The main image on this page is one such page from that calendar. one of the brand ambassadors (named Flo) was a scuba diver. So, we created a visual puzzle of Flo surrounded by tropical fish. But only two of the fishes had identical markings. Can you work out which two?
Another puzzle was simply a word ladder using stepping stones for the stages. Click here to see how we designed that.

Q. And, finally, what would you say is the key ingredient to great puzzle design?
A. There’s not just one key ingredient but rather five golden rules:

1. The goal of the puzzle needs to be clear.
The player shouldn’t be working out what it is they need to do but rather how to do it. For example, in Escape Room situations, the goal is clear – you need to get out of the room. In terms of jigsaws, the goal is simply to create the image. With regards to Spot the Difference puzzles, the goal is to…well, spot the differences.

2. The rules should be clearly defined.
Of course, for well-known puzzles like jigsaws, the rules appear to be second nature but at some point someone would have explained that each piece is designed to perfectly fit together with a set number of other pieces.
However, with puzzles that are not immediately understood, clearly explained rules (and parameters) is crucial to its success.

3. Good puzzles appear simple.
A good puzzle needs to be well-presented with little ‘clutter’ so as to appear inviting. Including additional, unhelpful parts such as extra jigsaw pieces that don’t fit or even too many rules, can create unwelcomed confusion and frustration.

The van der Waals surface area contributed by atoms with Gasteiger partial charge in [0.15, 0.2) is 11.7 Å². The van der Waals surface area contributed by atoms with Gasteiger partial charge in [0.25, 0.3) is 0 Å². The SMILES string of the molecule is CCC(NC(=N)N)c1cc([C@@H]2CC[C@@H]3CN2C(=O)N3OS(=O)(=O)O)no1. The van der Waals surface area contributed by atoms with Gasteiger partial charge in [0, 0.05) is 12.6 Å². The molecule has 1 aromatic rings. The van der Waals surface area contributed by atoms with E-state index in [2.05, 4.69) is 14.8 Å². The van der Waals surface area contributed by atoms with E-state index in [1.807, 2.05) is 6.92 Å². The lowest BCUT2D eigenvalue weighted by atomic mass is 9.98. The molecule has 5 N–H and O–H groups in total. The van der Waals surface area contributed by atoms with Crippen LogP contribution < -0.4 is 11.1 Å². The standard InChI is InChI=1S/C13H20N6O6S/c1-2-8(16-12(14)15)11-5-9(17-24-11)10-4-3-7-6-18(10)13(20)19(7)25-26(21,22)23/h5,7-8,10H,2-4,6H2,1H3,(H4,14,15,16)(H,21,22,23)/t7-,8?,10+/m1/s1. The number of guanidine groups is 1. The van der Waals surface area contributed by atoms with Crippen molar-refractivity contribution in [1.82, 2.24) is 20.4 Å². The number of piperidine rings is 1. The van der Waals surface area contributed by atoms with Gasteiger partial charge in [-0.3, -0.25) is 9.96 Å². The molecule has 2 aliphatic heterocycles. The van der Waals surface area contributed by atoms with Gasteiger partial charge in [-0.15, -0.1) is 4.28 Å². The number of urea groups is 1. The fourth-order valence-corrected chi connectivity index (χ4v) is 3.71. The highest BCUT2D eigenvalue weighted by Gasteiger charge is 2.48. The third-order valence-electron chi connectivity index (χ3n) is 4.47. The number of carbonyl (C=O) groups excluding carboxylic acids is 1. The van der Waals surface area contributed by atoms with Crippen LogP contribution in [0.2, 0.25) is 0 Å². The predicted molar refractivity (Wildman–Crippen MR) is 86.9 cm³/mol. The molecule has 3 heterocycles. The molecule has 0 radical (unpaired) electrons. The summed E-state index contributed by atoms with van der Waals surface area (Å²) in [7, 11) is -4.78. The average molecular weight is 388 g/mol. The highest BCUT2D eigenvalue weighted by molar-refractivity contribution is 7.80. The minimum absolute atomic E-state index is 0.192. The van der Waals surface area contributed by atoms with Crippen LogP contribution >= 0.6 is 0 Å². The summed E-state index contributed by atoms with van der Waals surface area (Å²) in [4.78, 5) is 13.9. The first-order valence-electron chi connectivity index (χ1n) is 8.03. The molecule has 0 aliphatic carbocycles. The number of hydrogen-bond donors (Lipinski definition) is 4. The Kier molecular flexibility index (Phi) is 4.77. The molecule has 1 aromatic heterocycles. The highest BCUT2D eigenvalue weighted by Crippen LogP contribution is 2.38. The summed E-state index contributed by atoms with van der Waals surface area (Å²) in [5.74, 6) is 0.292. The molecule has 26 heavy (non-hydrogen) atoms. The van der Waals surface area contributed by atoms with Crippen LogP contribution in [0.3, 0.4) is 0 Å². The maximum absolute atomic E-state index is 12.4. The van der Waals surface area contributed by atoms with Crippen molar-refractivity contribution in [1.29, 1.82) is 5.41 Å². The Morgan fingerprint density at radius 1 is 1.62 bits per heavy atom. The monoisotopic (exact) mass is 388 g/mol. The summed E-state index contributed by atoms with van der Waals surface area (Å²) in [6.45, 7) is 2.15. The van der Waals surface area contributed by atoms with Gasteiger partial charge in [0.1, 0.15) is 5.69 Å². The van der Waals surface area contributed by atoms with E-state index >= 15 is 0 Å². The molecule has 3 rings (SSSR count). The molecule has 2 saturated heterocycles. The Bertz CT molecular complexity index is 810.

And from the player’s perspective, a good looking puzzle that is easy on the eyes will establish instant engagement.

4. A good puzzle has the right amount of difficulty.
A good puzzle needs to be sufficiently hard enough to create a feeling of achievement & jubilation once completed. Of course, it is important to understand the intended audience: word puzzles created for children, for example would be too simple for an adult.

5. Good puzzles include a ‘eureka’ moment.
It’s all well and good working your way through a puzzle through to completion but good puzzles tend to have that ‘a-ha!’ moment when the player has realised the key to completion.

So, the next time you settle down to attempt a crossword, a word search,  sudoku or any other puzzle, take a minute to think about what it must have taken to devise and design that puzzle. And, say a private thank you to the puzzle makers behind the scenes.

Design Inc is a full-service agency and provide puzzle design as a service. Should you wish to incorporate puzzles into your own marketing activity, please get in touch for an initial discussion.